And given that the hospital specializes in treating young patients, Black knew that training in identifying trafficking victims and intervening on their behalf should involve more than security personnel.

Black invited speakers from the FBI and the Phoenix Police Department to conduct classes with medical staff, enlightening them on how to recognize signs of human trafficking. This training is essential since when trafficked kids are brought in as patients, they “are very brainwashed and they are very manipulative; the only thing they want to do is get out of the hospital and go back to the person that is trafficking them,” Black notes. “…These kids are groomed for quite a while before they actually end up being taken or run off with some of these people.”

Sometimes, a child may come in with a “mother,” which Black describes as a high-ranking female working within the trafficking organization who manages younger or less-experienced children, usually girls. This older woman is sent into a hospital to ensure the child does not incriminate the traffickers to hospital staff or law enforcement.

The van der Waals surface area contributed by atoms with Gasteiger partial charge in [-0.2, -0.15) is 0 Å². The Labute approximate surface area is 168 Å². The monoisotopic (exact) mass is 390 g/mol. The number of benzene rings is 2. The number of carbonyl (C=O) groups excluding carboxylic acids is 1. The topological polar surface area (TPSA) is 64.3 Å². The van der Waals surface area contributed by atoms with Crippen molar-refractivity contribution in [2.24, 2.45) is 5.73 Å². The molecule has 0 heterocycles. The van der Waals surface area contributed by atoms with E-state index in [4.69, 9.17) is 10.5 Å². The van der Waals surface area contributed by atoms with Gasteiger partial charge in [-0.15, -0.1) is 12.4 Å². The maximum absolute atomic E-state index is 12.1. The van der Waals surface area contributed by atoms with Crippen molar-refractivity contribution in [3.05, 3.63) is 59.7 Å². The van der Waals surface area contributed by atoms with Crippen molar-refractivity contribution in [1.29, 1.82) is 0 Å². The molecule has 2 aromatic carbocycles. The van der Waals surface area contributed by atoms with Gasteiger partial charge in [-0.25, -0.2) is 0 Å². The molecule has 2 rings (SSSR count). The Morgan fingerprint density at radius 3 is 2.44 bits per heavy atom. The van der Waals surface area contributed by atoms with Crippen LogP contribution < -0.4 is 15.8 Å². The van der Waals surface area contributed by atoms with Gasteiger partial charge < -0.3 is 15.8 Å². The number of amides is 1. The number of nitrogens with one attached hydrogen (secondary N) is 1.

“But many times, the girls are too brainwashed or too scared or too intimidated to say anything, knowing that there’s going to be repercussions for it,” Black says.

Whether the child is anxious to return to a trafficker out of fear of repercussions, or because of a sense of obligation to the trafficker, or for other reasons, “many of them will do whatever they can to elope from a hospital,” he adds.

The education that medical staff receive about trafficking victims is only one part in how the hospital addresses the issue. Having already established lines of communication between security and other departments, once the PCH security team is aware that a patient is likely also a trafficking victim, the response kicks in.

To prevent children that the PCH security team reasonably suspects of being trafficked from prematurely leaving, the PCH security team places the child in a room with a sitter. The child is given a hospital gown, while the child’s clothing, shoes, and belongings—especially cell phones—are secured in a locker.

This gives the security team time to reach out to peers in law enforcement or other partners within the hospital or in other organizations. It also ensures that the child has a harder time trying to escape back to a trafficker.

“If they do get out of the hospital somehow, they’re going to be easy to spot. They’re not going to get very far with bare feet,” Black says.